Saturday, 5 May 2018

Thumping of PJ Thum over ‘fake news’ hearing

Update 20 Sep 2018: Select Committee on Deliberate Online Falsehoods releases recommendations on how to tackle “fake news”

Parliament released the Executive Summary of the Report of the Select Committee on Deliberate Online Falsehoods, which includes the Committee’s recommendations on how to tackle “fake news,” today. We re-publish the summary in full here:


Thum Ping Tjin refutes Select Committee's assertion that he lied about academic credentials
Thum Ping Tjin said he disagrees with the Select Committee’s allegation that he misrepresented his academic credentials. (PHOTO: Screenshot from Gov.sg YouTube page)

Historian Thum Ping Tjin has refuted a parliamentary committee’s claim that he lied about his academic credentials and gave “misleading evidence” during hearings on the issue of fake news, saying that the “allegation” is untrue.

Thum said in a Facebook post on Saturday (22 September), “I completely disagree with the Report of the Select Committee’s allegation that I “clearly lied” and misrepresented my academic credentials. I will respond more fully in due course. In the meantime, I repost here statements from Oxford, along with both my submissions to the Select Committee.” The 38-year-old accompanied his post with web links to his full submissions to the Select Committee on Deliberate Online Falsehoods, and news reports of statements made by academics from Oxford University who attested that Thum was a qualified historian.

On Thursday (20 September) at a press conference on the release of its report and recommendations, the Select Committee said that Thum had sought to paint a picture of holding “an academic position of some seniority with Oxford University”, when this was not the case. “He was given certain privileges in return for him paying a fee to the university,” said the 10-member panel in a 13-page addendum to its report that was dedicated to the committee’s exchanges with three parties critical of its work: Human Rights Watch, Reporters Without Borders and Thum.


Pingtjin Thum 23 hrs

I completely disagree with the Report of the Select Committee’s allegation that I “clearly lied” and misrepresented my academic credentials. I will respond more fully in due course. In the meantime, I repost here statements from Oxford, along with both my submissions to the Select Committee.



The Conundrum of Operation Coldstore

Actually I have stopped blogging since last year. Lately I have been intrigued by the persistent appeals of interested political observers to give my view on the controversial Operation Coldstore. I will make this my swan song.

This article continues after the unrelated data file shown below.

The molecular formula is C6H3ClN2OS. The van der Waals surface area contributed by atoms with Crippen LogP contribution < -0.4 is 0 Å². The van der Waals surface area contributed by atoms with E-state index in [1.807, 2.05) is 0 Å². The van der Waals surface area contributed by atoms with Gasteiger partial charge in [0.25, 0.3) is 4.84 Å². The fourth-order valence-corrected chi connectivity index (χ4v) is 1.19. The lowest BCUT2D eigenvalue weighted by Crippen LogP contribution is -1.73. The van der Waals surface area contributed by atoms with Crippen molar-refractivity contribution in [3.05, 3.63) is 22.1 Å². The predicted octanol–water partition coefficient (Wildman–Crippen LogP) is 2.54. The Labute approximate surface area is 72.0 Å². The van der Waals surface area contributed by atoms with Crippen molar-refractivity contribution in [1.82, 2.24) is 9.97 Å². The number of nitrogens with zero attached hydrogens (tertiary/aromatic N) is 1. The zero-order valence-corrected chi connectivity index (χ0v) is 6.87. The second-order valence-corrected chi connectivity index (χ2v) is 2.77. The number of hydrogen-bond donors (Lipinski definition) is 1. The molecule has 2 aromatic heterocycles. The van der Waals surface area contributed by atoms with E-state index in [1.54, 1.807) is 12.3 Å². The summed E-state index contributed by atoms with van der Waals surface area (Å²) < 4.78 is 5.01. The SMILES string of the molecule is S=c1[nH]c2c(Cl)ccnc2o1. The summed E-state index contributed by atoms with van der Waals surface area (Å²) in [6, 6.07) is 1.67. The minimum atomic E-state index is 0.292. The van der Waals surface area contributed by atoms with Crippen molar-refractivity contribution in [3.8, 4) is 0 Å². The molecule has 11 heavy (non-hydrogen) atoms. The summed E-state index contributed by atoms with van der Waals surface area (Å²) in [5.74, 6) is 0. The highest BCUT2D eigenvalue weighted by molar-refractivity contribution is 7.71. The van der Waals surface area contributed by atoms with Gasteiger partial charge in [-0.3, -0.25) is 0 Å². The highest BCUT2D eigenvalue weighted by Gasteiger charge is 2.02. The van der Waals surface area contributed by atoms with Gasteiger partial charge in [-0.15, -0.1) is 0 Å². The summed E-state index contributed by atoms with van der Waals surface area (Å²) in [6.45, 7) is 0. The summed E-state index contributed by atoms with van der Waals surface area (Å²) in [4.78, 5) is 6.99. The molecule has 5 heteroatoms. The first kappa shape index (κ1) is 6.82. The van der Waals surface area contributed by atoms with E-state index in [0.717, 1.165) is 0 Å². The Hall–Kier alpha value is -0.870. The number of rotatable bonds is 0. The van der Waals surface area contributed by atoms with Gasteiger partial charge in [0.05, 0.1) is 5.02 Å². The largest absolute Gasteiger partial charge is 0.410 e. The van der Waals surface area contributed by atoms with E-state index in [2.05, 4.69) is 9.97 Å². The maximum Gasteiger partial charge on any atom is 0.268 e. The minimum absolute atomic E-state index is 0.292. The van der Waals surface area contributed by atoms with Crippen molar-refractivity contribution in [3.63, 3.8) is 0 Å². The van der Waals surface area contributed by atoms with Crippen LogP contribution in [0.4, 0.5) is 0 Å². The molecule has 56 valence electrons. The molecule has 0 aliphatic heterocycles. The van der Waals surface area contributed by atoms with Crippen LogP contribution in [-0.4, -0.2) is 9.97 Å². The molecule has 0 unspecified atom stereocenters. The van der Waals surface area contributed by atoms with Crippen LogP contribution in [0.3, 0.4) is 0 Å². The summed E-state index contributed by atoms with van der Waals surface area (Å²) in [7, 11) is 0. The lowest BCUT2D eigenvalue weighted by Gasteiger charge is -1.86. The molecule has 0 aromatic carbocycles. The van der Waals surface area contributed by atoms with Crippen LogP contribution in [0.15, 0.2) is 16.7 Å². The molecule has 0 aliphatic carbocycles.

I will try to give an objective view on Operation Coldstore without giving offence to any party be it the powers-that-be or the opposition. The bombastic submission on Operation Coldstore by the authentic reputed Oxford Historian Dr. Thum Ping Tjin  to the Select Committee on deliberate falsehoods has created an unprecedented uproar to the members of the Select Committee as well as the public .Dr. Thum's submission seems to lack objectivity by presenting only one side of the picture without the opportunity of having the insight of the deliberations and discussions of the Internal Security Council (ISC) comprising Malaysian and British representatives which gave the approval to PM Lee Kuan Yew to proceed with Operation Coldstore. What the ISC discussed was top secret and not privy to the public. So it remained a secret how Lee Kuan Yew had been able to convince the ISC with his eloquence to give him the approval. Members of the ISC were not guillible people who could be easily persuaded.

That Operation Coldstore was  mounted against the leaders of the Communist United Front ostensibly to pre-empt them from seizing power was never in doubt but that it had also helped Lee Kuan Yew in consolidating his position against his political opponents cannot be dismissed as a fact. Some of those detained can be described dyed-in-the-wool subversives but it cannot be denied that some may be less implicated. The fact that Dr. Thum Ping Tjin is an authentic reputed Oxford Historian  can  never be detracted by any amount of denigration by any party though there was no lack of such attempts as seen in his six-hour questioning in the Select Committee. The Operation Coldstore controversy will go on indefintely because there can never be a definitive conclusion to it.


Substance of Thum Ping Tjin’s paper to the Select Committee has been overlooked by Singaporeans